Identity and Timelines–New Tools for Download

I recently published an article called “Identity as a Research Tool” in The Septs, the journal of the Irish Genealogical Society International.1 In the article I used the case of two Iowa men with the same name to show how genealogists can build descriptions of the key characteristics of their research subjects and then use those descriptions to ensure that they are attributing records to the proper research subject. In the article I applied terms and methods described by Robert Charles Anderson in his book Elements of Genealogical Analysis: How to Maximize Your Research Using the Great Migration Study Project Method.2

Building on the ideas discussed in the Septs article, Shirleen Hoffman and I will teach a two-hour workshop called “Jumpstarting Your Problem-Solving” on Saturday October 1 at the Minnesota Genealogical Society‘s North Star Conference in St. Louis Park, Minnesota. The workshop will have two segments. In the first hour I will review a case study identifying the parents of a woman who lived in nineteenth-century Pennsylvania. The case study will show how to apply a variety of tools, including mindmapping, diagramming, timelining, DNA analysis, collaboration, and creating various kinds of tables in order to think differently and a stubborn genealogical problem. In the second hour Shirleen will lead an exercise in which workshop participants will create identity profiles and timelines for two same-name nineteenth-Century men, one in Minnesota and one in Wisconsin, in order to determine whether they are the same person.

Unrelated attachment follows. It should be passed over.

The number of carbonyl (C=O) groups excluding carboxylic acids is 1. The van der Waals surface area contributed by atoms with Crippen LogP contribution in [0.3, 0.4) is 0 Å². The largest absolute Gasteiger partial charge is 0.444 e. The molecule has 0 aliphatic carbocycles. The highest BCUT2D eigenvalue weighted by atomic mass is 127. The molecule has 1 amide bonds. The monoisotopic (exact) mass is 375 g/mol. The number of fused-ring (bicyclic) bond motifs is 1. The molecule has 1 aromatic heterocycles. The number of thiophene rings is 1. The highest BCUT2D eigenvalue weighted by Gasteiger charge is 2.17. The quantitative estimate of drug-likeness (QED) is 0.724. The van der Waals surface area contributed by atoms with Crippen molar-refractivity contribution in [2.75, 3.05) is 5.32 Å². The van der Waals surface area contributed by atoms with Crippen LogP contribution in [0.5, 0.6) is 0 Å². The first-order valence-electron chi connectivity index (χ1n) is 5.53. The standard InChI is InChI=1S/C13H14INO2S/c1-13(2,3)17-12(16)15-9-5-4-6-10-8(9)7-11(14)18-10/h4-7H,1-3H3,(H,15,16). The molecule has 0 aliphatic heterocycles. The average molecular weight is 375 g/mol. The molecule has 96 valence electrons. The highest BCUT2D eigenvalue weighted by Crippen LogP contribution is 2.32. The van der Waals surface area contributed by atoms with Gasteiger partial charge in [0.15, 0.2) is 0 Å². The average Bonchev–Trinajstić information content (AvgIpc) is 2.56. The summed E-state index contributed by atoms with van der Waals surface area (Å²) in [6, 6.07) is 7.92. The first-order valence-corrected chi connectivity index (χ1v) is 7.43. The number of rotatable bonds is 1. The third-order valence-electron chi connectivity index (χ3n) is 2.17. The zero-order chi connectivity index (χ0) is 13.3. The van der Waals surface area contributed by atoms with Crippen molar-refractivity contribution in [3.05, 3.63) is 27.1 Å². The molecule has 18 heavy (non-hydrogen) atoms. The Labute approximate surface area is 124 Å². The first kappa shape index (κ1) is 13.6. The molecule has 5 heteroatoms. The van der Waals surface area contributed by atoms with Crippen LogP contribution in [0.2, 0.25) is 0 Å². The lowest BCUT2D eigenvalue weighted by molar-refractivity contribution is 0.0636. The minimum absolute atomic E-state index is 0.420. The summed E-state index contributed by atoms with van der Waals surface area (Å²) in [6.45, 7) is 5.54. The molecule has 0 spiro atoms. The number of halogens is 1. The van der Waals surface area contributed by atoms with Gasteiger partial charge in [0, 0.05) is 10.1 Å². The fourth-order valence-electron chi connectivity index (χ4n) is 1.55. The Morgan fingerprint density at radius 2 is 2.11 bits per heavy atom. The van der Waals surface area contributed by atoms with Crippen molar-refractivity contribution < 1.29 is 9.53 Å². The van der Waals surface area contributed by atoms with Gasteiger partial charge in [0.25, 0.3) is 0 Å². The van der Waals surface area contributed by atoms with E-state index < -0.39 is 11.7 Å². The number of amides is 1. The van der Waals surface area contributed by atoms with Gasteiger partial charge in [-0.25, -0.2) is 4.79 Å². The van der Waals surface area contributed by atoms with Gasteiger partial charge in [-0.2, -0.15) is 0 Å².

I have uploaded Word templates for two of the key tools Shirleen and I will use in the workshop, an identity profile and a timeline, to the FreeDownloads page of my website. Please help yourself to the templates, and come see Shirleen and me at the conference.

  1. Lois Abromitis Mackin, Ph.D., “Identity as a Research Tool,” The Septs 37 (April 2016): 46-51.
  2. Robert Charles Anderson, Elements of Genealogical Analysis: How to Maximize Your Research Using the Great Migration Study Project Method (Boston: New England Historic Genealogical Society, 2014).
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